— Stefano Rossetti, privacy lawyer at noyb.eu

Other[edit]

NOYB also started a collaborative wiki on the General Data Protection Regulation, called GDPRhub.eu. On the webpage they collect English summaries of local GDPR decisions by Data Protection Authorities or Courts.

References[edit]

  1. ^ "Austrian activist launches consumers' digital rights group". Associated Press. 28 November 2017. Archived from the original on 11 December 2017. Retrieved 10 December 2017.
  2. ^ Scally, Derek (30 November 2017). "Time to tell tech firms that private data is 'none of your business' – Max Schrems". The Irish Times. Archived from the original on 30 November 2017. Retrieved 10 December 2017.
  3. ^ Hill, Rebecca (29 November 2017). "Max Schrems launches privacy NGO, wins €60k within first 24 hours". The Register. Archived from the original on 29 November 2017. Retrieved 10 December 2017.
  4. ^ "Press release by noyb" (PDF). noyb.eu.
  5. ^ "L_2016119EN.01000101.xml". eur-lex.europa.eu. Retrieved 8 June 2020.
  6. ^ "Moniteur Belge - Belgisch Staatsblad". www.ejustice.just.fgov.be. Retrieved 31 October 2020.
  7. ^ "GDPR: noyb.eu filed four complaints over "forced consent" against Google, Instagram, WhatsApp and Facebook" (PDF). NOYB.eu. 25 May 2018. Archived (PDF) from the original on 25 May 2018. Retrieved 26 May 2018.
  8. ^ "Facebook and Google hit with $8.8 billion in lawsuits on day one of GDPR". The Verge. Archived from the original on 25 May 2018. Retrieved 26 May 2018.
  9. ^ "Max Schrems files first cases under GDPR against Facebook and Google". The Irish Times. Archived from the original on 25 May 2018. Retrieved 26 May 2018.
  10. ^ "Facebook, Google face first GDPR complaints over 'forced consent'". TechCrunch. Archived from the original on 26 May 2018. Retrieved 26 May 2018.
  11. ^ Meyer, David. "Google, Facebook hit with serious GDPR complaints: Others will be soon". ZDNet. Archived from the original on 28 May 2018. Retrieved 26 May 2018.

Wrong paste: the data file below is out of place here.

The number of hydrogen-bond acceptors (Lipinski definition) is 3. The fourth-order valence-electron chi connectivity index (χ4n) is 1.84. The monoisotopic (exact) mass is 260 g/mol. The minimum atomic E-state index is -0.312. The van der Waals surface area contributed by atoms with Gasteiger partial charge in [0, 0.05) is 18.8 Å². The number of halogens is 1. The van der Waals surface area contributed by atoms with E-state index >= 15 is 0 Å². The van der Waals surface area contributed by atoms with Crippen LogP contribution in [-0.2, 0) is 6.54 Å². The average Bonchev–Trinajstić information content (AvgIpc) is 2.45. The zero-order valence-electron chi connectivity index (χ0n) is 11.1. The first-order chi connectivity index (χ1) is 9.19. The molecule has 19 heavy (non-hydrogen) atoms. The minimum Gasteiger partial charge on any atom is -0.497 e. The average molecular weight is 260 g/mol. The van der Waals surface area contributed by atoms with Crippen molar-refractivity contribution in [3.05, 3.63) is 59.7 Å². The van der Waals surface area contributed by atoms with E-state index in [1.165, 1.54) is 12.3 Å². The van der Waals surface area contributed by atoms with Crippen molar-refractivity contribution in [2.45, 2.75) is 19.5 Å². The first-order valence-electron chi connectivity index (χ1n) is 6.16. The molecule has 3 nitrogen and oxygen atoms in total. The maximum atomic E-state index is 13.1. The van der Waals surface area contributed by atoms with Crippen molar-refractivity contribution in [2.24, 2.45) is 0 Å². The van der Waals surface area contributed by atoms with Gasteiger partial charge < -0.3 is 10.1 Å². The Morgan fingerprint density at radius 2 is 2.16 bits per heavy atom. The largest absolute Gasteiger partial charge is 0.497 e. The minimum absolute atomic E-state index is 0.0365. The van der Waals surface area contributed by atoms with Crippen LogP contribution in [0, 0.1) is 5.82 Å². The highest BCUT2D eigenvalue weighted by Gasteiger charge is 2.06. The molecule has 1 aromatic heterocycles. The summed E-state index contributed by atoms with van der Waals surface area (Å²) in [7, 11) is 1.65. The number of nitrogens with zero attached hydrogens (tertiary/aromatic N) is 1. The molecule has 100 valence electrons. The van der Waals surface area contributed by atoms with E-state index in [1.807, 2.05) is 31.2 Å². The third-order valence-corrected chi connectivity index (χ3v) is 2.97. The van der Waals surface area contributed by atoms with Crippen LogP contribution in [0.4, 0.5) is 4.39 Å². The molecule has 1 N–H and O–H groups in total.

12. ^ "The CNIL's restricted committee imposes a financial penalty of 50 Million euros against GOOGLE LLC | CNIL". www.cnil.fr. Retrieved 8 June 2020.
  13. ^ "SPANISH COMPLAINT UNDER ARTICLE 22(2) LEY 34/2002" (PDF). noyb.eu.
  14. ^ "GERMAN COMPLAINT" (PDF). noyb.eu.
  15. ^ "Apple tracks iPhone users without consent, claims activist Max Schrems". ft.com. 16 November 2020. Retrieved 16 November 2020.
  16. ^ "noyb files complaints against Apple's tracking code "IDFA"". noyb.eu.
  17. ^ "Apple tracks iPhone users without consent, claims activist Max Schrems". ft.com. 16 November 2020. Retrieved 16 November 2020.
  18. ^ "Open Letter on "confidential" dealings in Facebook case". noyb.eu. Retrieved 8 June 2020.
  19. ^ Vinocur, Nicholas (27 December 2019). "'We have a huge problem': European regulator despairs over lack of enforcement". Politico. Archived from the original on 28 December 2019. Retrieved 29 December 2019.
  20. ^ Boland, Hannah. (7 April 2021). "Google accused of tracking Android users without their consent". The Telegraph website Retrieved 9 April 2021.
  21. ^ "Complaint filed to the Data Protection Authority of France" (PDF). noyb.eu. Retrieved 9 April 2021.
  22. ^ "Buy a phone, get a tracker: unauthorized tracking code illegally installed on Android phones". noyb.eu. Retrieved 9 April 2021.

External links[edit]